But he who heard and did nothing is like a man who built a house on the earth without a foundation, against which the stream beat vehemently; and immediately it fell. And the ruin of that house was great. Now when He concluded all His sayings in the hearing of the people, He entered Capernaum.
St. Theophan the Recluse on Today’s Scriptures:
Wednesday. [Phil. 2:24-30; Luke 6:46-7:1]
And why call ye me, Lord, Lord, and do not the things which I say? Why do they call Him Lord, but do not do the Lord’s will; that is, why do they not acknowledge His lordship in their deeds? Because they only call with their tongue, and not with their heart. If their heart were to utter: “Lord, Thou art my Lord,” then complete readiness would abide in it to submit to the one whom they confess as their Lord. But since they do not have this, their deeds do not match their tongue; whereas deeds always match the heart. All right, so there is no point in calling: “Lord, Lord”? No, not so. But it is necessary to make the external word match the inner word, which is the feeling and disposition of the heart. Sit and reflect upon the Lord and yourself: what is the Lord and what are you? Think about what the Lord has done and still does for you, why you live and how it will end. You immediately will come to the conviction that there is no other way than to steadfastly fulfil the Lord’s entire will; there is no other path for us. This conviction gives birth to a readiness to fulfil in deed what is expressed by the word “Lord.” With such readiness a need for help from above will be awakened, and from it the prayer: “Lord, Lord! Help me and give me strength to walk in Thy will.” And this call will be pleasing to the Lord.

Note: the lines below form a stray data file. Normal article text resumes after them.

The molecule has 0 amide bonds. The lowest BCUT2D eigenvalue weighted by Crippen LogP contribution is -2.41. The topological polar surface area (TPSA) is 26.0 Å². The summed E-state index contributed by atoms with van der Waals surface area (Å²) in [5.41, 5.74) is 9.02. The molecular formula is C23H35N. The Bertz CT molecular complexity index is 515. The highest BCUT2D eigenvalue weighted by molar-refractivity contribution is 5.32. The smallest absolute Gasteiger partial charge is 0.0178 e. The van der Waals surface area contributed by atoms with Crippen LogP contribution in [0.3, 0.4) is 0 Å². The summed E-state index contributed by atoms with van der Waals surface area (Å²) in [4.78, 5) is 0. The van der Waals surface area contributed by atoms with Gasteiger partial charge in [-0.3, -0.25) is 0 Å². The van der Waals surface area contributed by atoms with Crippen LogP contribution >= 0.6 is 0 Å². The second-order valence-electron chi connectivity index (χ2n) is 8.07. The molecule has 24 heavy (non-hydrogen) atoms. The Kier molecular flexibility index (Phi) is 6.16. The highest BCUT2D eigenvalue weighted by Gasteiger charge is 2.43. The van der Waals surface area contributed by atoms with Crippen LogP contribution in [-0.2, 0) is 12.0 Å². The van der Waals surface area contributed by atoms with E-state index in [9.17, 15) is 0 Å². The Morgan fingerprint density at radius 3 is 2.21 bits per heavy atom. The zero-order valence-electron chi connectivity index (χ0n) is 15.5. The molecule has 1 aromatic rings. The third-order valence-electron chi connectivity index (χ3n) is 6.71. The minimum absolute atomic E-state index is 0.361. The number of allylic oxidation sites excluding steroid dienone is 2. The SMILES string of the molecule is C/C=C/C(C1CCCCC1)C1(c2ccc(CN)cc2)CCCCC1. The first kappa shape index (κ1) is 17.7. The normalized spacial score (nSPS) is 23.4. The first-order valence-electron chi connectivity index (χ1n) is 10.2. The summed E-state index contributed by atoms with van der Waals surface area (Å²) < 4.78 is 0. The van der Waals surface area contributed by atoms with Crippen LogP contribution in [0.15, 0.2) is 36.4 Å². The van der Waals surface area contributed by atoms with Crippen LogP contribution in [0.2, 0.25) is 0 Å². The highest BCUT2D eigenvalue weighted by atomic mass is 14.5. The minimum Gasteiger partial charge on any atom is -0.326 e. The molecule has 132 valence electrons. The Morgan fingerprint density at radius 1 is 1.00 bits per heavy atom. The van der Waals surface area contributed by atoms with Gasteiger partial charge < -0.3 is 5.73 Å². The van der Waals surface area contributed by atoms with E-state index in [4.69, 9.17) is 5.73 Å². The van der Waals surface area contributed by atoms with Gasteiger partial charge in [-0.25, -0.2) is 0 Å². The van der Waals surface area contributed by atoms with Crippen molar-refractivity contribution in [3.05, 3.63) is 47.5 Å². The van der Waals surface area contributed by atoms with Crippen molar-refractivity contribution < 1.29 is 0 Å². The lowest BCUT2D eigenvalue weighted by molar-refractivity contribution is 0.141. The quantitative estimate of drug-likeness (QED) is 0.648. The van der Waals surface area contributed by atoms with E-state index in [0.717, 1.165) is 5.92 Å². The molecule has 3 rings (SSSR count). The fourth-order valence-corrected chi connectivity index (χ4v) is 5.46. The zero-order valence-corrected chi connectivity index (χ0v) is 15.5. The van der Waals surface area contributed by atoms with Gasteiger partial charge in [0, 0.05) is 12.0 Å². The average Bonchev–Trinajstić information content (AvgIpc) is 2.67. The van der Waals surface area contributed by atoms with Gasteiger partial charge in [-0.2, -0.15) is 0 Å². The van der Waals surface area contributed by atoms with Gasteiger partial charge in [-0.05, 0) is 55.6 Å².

From the Prologue of Ohrid:
1. The Holy Martyr Charitina - Having been orphaned in infancy, Charitina was adopted by an eminent Christian man named Claudius, who raised her as his own daughter. Charitina was meek, humble, obedient and quiet. She studied the Law of God day and night, and vowed to live her life in chastity, as a true bride of Christ. Since Charitina also brought others to the Christian Faith, Dometius, Emperor Diocletian’s eparch, heard of her, sent soldiers to take her from her foster father, and brought her to trial. The judge questioned her: “Is it true, young maiden, that you are a Christian, and that you deceive others, leading them to this profane Faith?” Charitina courageously replied: “It is true that I am a Christian, but it is a lie that I deceive others; rather, I lead those in error to the true path, by leading them to my Christ.” The evil judge condemned her. Her hair was shorn and hot coals were poured onto her head. Even so, she was saved by the power of God. They threw her into the sea, but God delivered her again. They tied her to a wheel and began to turn it, but an angel of God stopped the wheel, and Charitina remained unharmed. Then the depraved judge sent some dissolute young men to defile her. Fearing this dishonor, St. Charitina prayed to God to receive her soul before those degenerates could defile her virginal body. While she knelt, praying to God, her soul departed from her and was translated to the Immortal Kingdom of Christ. The Holy Martyr Charitina (by N. Kacuras)